While I was repairing the pump trailer I received a text from one of the supervisors based in my yard.  He needed assistance with a truck on his location south of Midland.  I informed him of what I was up to and told him I would get to him as soon as possible.  He wasn’t in a rush as they were still waiting to start their job, but would need a mechanic before they could leave location when the job was completed. 

The clock showed 4:15 AM as I headed north toward Big Lake once again.  My stomach had been growling for several hours so I stopped for a gas station pastry and a large cup of coffee.  I checked my phone to find a text with directions to the next repair. 

I arrive on the location south of Midland around 6:30 AM.  I can see the crew is still pumping the job and I don’t want to interfere.  My eyes are not cooperating once again, so I pull over on the access road and tip my seat back once again.  I sent a quick text to the supervisor telling him that I was outside the location and to wake me when they needed my assistance. 

I was awakened from my sleep by knocking on my window.  The job was complete and they were ready for my assistance.  I glanced at the clock again, it shows 7:45.    The semi-truck that pulls the cement pump had a check engine light and showed to need a parked regen.  Thankfully, I brought my computer even though I didn’t know I would need it.  I had the habit of throwing it in my truck on all my service calls.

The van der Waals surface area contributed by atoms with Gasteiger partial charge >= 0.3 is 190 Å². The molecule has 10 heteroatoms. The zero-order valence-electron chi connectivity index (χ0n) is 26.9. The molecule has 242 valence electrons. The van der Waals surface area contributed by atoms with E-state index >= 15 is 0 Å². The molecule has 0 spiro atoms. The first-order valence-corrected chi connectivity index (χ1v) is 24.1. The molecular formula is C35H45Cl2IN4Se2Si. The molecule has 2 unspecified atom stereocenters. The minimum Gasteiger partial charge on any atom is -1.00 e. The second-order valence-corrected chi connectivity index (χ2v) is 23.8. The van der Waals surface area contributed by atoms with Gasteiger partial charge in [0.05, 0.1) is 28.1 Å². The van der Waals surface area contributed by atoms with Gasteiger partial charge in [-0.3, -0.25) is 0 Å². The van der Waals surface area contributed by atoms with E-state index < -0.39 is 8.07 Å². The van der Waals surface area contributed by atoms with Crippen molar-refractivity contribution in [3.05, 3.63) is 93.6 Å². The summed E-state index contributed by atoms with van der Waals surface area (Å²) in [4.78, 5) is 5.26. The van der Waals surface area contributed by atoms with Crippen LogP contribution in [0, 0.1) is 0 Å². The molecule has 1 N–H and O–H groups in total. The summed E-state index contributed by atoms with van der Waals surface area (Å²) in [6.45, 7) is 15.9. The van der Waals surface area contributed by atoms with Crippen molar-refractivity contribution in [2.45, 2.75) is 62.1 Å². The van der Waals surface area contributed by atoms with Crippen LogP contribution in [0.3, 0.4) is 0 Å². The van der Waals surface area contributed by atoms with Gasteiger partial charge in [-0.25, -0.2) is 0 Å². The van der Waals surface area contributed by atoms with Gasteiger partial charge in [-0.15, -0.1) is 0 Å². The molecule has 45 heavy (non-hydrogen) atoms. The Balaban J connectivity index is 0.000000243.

I retrieved my computer from the back seat and proceed to connect it to the errant truck.  After a few minutes of diagnostic work, I determined a parked regen is all that is needed.  I then used my diagnostic software to force the engine into a parked regen.  This is a minimum of a 45 minute process.  So the operator, supervisor, and I stand around a shoot the breeze. 

After what seemed like an eternity, the parked regen is complete.  I verified the codes cleared and the check engine light turned off.  I unplugged my computer from the truck and we all hit the road quickly.  The crew headed to Midland for food, fuel, and a shower at a truck stop.  They were already scheduled for another job in just a few hours.  I needed to head back to the yard, and thankfully no one else needed my services at the moment. 

In June of 2017 I quit drinking Dr. Pepper.  But with more than 26 hours on the clock I needed some caffeine!  So I grabbed a drink at a truck stop in Midland and headed east for the 100 miles back to the yard in Sweetwater.  My body was tired and sore, but the day was not over yet.  I arrived at the yard just before noon.  Sergio was hard at it, working on several repairs simultaneously.  He hadn’t eaten lunch yet, and my stomach had been growling for quite some time so we both headed out to lunch at Whataburger across town.

We returned to the shop after lunch and continued to work.  There was never a lack of work for us.  Finally, my body raised the white flag.  I could go no further.  I had been functioning fueled only by junk food and caffeine for more than a day.   I needed a shower and I needed to sleep.  I decided to call it a day.  Upon clocking out I saw I had been on the clock for 34 hours straight.  I had worked nearly the same number of hours in two days that most people work in a week.   I returned to my camper and after a shower and more food I crashed hard. 

My job is challenging and difficult.  But it is also rewarding to me.  I enjoy pushing the limits.  It is amazing what our bodies are capable of accomplishing when we put our minds to the task.